To bolster his case and lend him the credibility he almost certainly craved, Carl built a museum and filled it full of all sorts of irrelevant old tat to attract the kind of person who might find that sort of thing interesting. There are artefacts, scrolls, Hebrew Scriptures, even the inevitable scale model ark:
Everywhere you looked, there were bible verses and posters proclaiming the truth, which was As Plain As The Nose On Your Face. To bulk things out a bit, upstairs was a section on “The Works of Man” with some posters about the space program, an old Model T Ford and, bizarrely, a Penny Farthing. Knowing a thing or two about the later, I can tell you that it was a crap one.
The crowning glory of the museum, is the hyperbaric biosphere. The museum hopes that this huge, pressurised vessel will reproduce the atmospheric conditions that they say existed prior to Noah’s flood and enable them to ACTUALLY GROW BABY DINOSAURS. Baugh says that these conditions made creatures live longer and get bigger, smarter and nicer. He reckons that tests under these conditions have tripled the lifespan of fruit-flies. I don’t know about fruit flies, but if Carl ever succeeds in growing baby dinosaurs, I totally want one.
You can see the hyperbaric biosphere behind me. That’s my best “whatthefuckisthisidonteven” expression, if you were wondering.
So here we get to the bit where I told you it changed my mind about something quite important. I once thought that men like Carl Baugh did what they do because they were led – blinded even, by a religious fervour that made them overlook things that rigorous science would definitely notice. I thought that men like Carl Baugh were using their theories about young earth creationism to reinforce their message of Jesus coming to rapture us all up, so we’d better be good and ready.
What I’ve now learned is that although men like Carl can spend a lifetime attempting to study a subject (like, say paleoanthropology) – they manage to miss out on a whole bunch of obvious shit because they’re total fucking thickos who wouldn’t know the rigour of the scientific method if it shoved a Triceratops horn up their stupid jacksy. This isn’t religious fundamentalism, so much as someone who’s as thick as mince, being given money by other people (also as thick as mince) to build a museum and conduct ‘research’.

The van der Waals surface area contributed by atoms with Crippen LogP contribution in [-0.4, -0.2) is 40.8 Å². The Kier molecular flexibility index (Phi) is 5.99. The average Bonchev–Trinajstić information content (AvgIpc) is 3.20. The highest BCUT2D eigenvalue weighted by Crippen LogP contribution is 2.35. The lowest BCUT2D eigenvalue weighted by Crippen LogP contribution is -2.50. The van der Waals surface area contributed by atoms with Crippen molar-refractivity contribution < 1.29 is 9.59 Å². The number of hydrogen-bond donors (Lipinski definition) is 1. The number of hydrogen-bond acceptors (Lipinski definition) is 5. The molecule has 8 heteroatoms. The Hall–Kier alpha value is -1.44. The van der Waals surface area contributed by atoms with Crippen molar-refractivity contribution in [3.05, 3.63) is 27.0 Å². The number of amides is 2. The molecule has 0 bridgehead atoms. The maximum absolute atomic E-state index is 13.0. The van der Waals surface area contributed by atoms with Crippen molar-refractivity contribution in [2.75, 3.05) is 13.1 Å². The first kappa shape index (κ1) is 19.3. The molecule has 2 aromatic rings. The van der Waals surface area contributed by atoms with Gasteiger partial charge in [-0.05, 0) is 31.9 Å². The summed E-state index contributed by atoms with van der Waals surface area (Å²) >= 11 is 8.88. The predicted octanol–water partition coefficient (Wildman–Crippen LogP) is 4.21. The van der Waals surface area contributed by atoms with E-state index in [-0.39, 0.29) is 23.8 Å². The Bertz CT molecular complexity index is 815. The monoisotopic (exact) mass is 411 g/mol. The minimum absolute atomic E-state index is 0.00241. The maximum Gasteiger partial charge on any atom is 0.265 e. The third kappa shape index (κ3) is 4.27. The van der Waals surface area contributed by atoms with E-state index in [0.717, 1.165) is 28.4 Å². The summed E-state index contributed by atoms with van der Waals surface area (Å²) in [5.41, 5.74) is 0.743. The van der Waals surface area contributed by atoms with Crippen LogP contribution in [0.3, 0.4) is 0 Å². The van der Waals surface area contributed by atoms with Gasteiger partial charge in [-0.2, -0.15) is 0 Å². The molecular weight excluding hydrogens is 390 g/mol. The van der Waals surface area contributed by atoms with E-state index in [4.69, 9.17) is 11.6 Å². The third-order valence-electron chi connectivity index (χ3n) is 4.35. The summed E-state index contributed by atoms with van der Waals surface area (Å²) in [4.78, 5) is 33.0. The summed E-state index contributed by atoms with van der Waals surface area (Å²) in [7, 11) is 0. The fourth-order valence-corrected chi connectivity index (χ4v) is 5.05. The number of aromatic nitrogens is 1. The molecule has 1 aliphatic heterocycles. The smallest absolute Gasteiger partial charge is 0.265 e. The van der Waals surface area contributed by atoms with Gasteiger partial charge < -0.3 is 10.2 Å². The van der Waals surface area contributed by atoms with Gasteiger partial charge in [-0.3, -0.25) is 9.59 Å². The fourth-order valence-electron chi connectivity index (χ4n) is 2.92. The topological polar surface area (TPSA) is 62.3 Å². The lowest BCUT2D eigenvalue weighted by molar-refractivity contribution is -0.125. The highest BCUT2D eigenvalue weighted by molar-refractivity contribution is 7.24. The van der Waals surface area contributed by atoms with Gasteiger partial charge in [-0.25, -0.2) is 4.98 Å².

I actually feel sorry for Carl. The universe is a far more mind-numbingly complex and beautiful a place than he can find room for in his abbreviated little world view. If he was more intelligent and less charismatic (preachers of religion are always so bloody charismatic) then he might have got a couple of years into all this and gone, “Oh bugger, everyone else thinks this is bullshit – my bad” and gone off to do something else with his life. But much like gamblers throwing good money after bad and keeping playing the tables when everyone else thinks it’s a dumb idea, Carl is still going. Hunting for his fossils, making awful YouTube videos and most worryingly, getting funded by the good people of Texas to carry on doing this stupid shit.
As I was leaving, what saddened me the most were the children’s books in the inevitable gift shop:
It’s all very well polluting the minds of grownups with this stuff, but when you’re bringing your staggering ignorance into the classroom, that’s when you cross the line from being a common or garden thicky into being a first class git. People who peddle this old tosh to children are gits. I beat a hasty one, stopping for just a tiny little bit of selfie action in the car park:
The rest of my day was spent riding the fine roads of Texas, checking out the things that went past me as I hooned along. Like this:
(Clearly, not all Texans are Christian puritans) and this:
By the time I took that last photo, it was devilishly hot. I have no idea how people go about working outside in this heat all day – at least when you’re riding a motorcycle, you have natural air conditioning. The heat only gets unbearable when you stop.
I checked into a Super 8 chain motel this evening – no sticky carpets for me tonight!